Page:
The IMF is pleased to expand our research grant program to include Senior Grant awards. This year, two grants of $80,000 each were presented to senior investigators Dr. Gregory R. Mundy and Dr. Hakan Mellstedt. The following are abstracts of their projects:
Gregory R. Mundy, MD
University of Texas Health Science Center
San Antonio, Texas
“Preclinical Evaluation of Novel Genetically Engineered Chimeric Peptide for Treatment of Myeloma Bone Disease.”
Myeloma is almost always associated with a crippling form of bone disease. This bone disease is caused by interactions between myeloma cells and the bone marrow micro-environment which, in turn, leads to production of signals by myeloma cells which activate the major normal bone destroying cells, osteoclasts. Laboratory experiments performed in test tubes indicates cell interactions between myeloma cells and myeloma cells which activate osteoclasts. Based on these findings, we plan to test novel experimental therapies which interfere with these cell interactions in mice which mimics almost perfectly the human condition. In these mice, we can determine the efficacy of new treatments which specifically block these interactions on not just the bone destruction associated with myeloma, but also on the myeloma tumor itself. Our early preliminary results suggest that such approaches may be very beneficial and offer an entirely new approach to the treatment of myeloma. Should these experimental techniques prove beneficial in mice, then these therapeutic approaches could be developed as drugs to produce an entirely new form of therapy for patients with myeloma.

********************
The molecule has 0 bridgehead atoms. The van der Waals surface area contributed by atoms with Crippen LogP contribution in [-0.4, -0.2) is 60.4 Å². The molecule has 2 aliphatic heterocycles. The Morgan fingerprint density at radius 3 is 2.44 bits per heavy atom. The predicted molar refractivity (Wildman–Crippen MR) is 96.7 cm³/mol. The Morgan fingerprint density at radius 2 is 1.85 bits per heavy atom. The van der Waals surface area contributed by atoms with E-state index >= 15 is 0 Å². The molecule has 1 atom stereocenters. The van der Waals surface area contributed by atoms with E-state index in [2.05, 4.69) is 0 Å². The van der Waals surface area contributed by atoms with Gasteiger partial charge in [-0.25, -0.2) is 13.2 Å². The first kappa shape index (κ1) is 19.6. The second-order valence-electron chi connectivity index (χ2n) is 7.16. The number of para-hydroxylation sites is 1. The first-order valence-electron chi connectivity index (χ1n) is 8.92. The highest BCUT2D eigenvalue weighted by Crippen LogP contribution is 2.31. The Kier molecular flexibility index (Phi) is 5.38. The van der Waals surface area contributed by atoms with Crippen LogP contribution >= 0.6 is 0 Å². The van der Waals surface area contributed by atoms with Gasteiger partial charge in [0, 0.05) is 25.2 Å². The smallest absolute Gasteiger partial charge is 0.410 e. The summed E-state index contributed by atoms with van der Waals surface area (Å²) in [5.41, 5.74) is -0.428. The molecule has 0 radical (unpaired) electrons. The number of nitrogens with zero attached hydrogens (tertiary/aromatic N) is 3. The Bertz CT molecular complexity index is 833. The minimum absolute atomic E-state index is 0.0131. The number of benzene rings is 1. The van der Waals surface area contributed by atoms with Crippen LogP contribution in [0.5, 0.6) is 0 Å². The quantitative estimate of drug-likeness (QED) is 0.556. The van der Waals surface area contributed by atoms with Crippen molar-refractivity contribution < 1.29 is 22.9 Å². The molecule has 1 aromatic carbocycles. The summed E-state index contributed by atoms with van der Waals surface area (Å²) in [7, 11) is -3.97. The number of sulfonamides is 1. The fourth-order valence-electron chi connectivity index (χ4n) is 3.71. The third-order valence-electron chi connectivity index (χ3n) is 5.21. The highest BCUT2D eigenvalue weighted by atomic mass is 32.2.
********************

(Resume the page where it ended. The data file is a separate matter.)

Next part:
Dr. Hakan Mellstedt
Karolinska Institute, Karolinska Hospital Stockholm, Sweden
“Natural Idiotype Specific T-cell Innumity and Development of Idiotype Vaccination Strategy in Early Stage Myeloma.”
The standard treatment policy for early stage myeloma is "wait and see". Toxic regimens should not be used. Myeloma cells express a patient-specific tumor antigen (the idiotype). This antigen might induce a natural immunity. A detailed analysis of the natural immunity in myeloma will be done with the aim to identify important structures on the idiotype and cellular immune dysfunctions characterized. Such results might be of value for development of effective vaccines. Patients at an early stage will be vaccinated with the idiotype together with growth factors of the immune system (GM-CSF/IL-12), which enhance the immune responses. A detailed analysis of induced cell mediated immunity and clinical effects will be performed. The results will form a basis for future enlarged clinical trials aimed at developing a vaccine strategy in early stage myeloma.